Where on earth is everybody ? the evolution of global bilateral migration 1960-2000
Global matrices of bilateral migrant stocks spanning 1960–2000 are presented, disaggregated by gender and based primarily on the foreign-born definition of migrants. More than one thousand census and population register records are combined to construct decennial matrices corresponding to the five census rounds between 1960 and 2000. For the first time, a comprehensive picture of bilateral global migration over the second half of the 20th century emerges. The data reveal that the global migrant stock increased from 92 million in 1960 to 165 million in 2000. Quantitatively, migration between developing countries dominates, constituting half of all international migration in 2000. When the partition of India and the dissolution of the Soviet Union are accounted for, migration between developing countries is remarkably stable over the period. Migration from developing to developed countries is the fastest growing component of international migration in both absolute and relative terms. The United States has remained the most important migrant destination in the world, home to one fifth of the world’s migrants and the top destination for migrants from some 60 sending countries. Migration to Western Europe has come largely from elsewhere in Europe. The oil-rich Persian Gulf countries emerge as important destinations for migrants from the Middle East and North Africa and South and Southeast Asia. Finally, although the global migrant stock is predominantly male, the proportion of female migrants increased noticeably between 1960 and 2000. The number of women rose in every region except South Asia.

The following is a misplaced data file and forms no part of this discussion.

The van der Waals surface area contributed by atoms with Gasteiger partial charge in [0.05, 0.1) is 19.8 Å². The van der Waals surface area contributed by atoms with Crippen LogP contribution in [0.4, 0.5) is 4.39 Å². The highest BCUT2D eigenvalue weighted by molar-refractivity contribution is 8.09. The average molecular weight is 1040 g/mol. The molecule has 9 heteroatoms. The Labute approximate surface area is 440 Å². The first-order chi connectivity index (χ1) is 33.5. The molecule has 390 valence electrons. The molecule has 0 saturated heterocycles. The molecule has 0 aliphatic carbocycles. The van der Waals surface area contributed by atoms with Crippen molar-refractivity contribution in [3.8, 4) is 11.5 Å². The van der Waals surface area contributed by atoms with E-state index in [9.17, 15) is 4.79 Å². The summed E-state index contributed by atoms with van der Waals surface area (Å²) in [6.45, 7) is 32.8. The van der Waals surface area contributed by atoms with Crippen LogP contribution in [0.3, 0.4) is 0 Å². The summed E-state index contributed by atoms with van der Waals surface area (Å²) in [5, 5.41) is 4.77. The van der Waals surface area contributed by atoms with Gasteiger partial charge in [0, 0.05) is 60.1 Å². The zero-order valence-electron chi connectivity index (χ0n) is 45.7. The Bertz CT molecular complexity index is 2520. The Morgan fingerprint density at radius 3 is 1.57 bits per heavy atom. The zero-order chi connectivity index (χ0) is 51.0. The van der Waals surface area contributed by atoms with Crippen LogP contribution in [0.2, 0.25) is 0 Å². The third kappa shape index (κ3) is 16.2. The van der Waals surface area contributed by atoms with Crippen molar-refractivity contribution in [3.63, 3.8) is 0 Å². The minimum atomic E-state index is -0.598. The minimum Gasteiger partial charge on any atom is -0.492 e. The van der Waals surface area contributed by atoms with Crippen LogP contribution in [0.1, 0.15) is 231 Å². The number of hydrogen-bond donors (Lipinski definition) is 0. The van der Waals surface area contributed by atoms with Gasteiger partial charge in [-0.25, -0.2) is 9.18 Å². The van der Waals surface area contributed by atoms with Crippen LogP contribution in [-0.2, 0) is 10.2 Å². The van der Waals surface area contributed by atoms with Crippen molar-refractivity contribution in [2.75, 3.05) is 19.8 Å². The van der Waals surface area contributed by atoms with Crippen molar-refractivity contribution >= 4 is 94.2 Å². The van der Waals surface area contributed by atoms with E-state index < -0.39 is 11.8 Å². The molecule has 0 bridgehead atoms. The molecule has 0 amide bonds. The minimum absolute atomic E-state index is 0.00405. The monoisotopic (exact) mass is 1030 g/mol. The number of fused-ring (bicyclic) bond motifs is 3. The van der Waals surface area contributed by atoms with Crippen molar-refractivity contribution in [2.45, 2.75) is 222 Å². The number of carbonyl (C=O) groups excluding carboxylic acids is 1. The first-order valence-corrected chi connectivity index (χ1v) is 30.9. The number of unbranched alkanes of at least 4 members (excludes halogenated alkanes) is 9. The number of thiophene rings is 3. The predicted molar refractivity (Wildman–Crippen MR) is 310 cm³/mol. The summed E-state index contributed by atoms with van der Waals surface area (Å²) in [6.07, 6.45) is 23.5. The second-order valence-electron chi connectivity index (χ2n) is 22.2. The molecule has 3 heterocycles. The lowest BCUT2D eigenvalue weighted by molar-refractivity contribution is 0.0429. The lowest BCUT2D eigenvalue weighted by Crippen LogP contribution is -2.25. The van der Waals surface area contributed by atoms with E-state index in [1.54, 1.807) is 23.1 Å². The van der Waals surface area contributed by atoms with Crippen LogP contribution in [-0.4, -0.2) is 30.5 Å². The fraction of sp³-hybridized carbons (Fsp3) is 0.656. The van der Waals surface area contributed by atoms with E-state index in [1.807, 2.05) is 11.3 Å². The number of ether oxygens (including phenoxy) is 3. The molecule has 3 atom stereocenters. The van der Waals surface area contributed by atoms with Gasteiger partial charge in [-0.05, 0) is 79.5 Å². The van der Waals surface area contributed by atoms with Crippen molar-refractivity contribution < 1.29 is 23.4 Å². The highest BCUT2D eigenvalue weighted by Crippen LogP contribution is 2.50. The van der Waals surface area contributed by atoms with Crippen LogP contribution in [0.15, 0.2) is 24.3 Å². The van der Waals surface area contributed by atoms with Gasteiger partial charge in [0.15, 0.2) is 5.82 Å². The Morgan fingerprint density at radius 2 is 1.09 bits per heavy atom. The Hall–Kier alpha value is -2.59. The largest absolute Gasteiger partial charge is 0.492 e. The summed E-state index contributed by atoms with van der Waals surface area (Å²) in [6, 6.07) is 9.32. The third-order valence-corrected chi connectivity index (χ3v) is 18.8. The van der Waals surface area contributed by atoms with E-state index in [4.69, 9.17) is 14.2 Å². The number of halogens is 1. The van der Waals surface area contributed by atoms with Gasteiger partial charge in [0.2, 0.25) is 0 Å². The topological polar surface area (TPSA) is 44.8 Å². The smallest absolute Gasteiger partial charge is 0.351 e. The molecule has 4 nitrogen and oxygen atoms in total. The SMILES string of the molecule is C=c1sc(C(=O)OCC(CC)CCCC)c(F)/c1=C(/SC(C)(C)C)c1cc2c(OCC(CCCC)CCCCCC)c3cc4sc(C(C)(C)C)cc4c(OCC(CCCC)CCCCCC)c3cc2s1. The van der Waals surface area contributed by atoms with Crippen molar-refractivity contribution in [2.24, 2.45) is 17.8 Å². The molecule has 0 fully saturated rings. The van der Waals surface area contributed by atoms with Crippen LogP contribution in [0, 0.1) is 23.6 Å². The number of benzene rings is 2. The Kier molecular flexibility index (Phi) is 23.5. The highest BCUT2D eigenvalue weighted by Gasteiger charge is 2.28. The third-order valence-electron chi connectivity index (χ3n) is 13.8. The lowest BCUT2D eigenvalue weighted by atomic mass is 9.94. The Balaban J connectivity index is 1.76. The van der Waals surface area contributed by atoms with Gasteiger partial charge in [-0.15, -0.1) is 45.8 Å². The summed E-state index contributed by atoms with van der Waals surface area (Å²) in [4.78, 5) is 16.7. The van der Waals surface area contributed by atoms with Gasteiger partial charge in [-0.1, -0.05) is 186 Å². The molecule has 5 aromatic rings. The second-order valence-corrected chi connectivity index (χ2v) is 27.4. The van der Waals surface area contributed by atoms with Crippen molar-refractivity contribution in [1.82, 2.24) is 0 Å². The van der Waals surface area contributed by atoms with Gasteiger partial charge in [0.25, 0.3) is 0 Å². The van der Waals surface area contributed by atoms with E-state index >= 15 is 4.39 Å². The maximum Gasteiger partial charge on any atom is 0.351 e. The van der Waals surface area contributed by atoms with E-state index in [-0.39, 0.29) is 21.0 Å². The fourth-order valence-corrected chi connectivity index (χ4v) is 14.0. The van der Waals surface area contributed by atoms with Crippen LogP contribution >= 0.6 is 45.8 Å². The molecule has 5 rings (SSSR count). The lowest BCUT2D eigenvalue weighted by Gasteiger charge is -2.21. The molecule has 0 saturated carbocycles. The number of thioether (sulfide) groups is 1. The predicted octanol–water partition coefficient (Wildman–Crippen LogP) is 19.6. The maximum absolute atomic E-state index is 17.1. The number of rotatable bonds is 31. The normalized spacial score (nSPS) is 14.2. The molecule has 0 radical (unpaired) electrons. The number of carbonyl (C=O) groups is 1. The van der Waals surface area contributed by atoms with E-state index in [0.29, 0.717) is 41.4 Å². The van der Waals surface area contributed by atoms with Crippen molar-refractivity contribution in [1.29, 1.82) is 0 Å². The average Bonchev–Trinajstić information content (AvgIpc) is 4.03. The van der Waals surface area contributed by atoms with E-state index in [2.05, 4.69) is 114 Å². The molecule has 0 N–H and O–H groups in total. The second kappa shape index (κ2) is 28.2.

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- Michel Beine & Frédéric Docquier & Hillel Rapoport, 2007.
"Measuring International Skilled Migration: A New Database Controlling for Age of Entry,"
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- Anna Maria Mayda, 2007. "International migration: A panel data analysis of the determinants of bilateral flows," CReAM Discussion Paper Series 0707, Centre for Research and Analysis of Migration (CReAM), Department of Economics, University College London.
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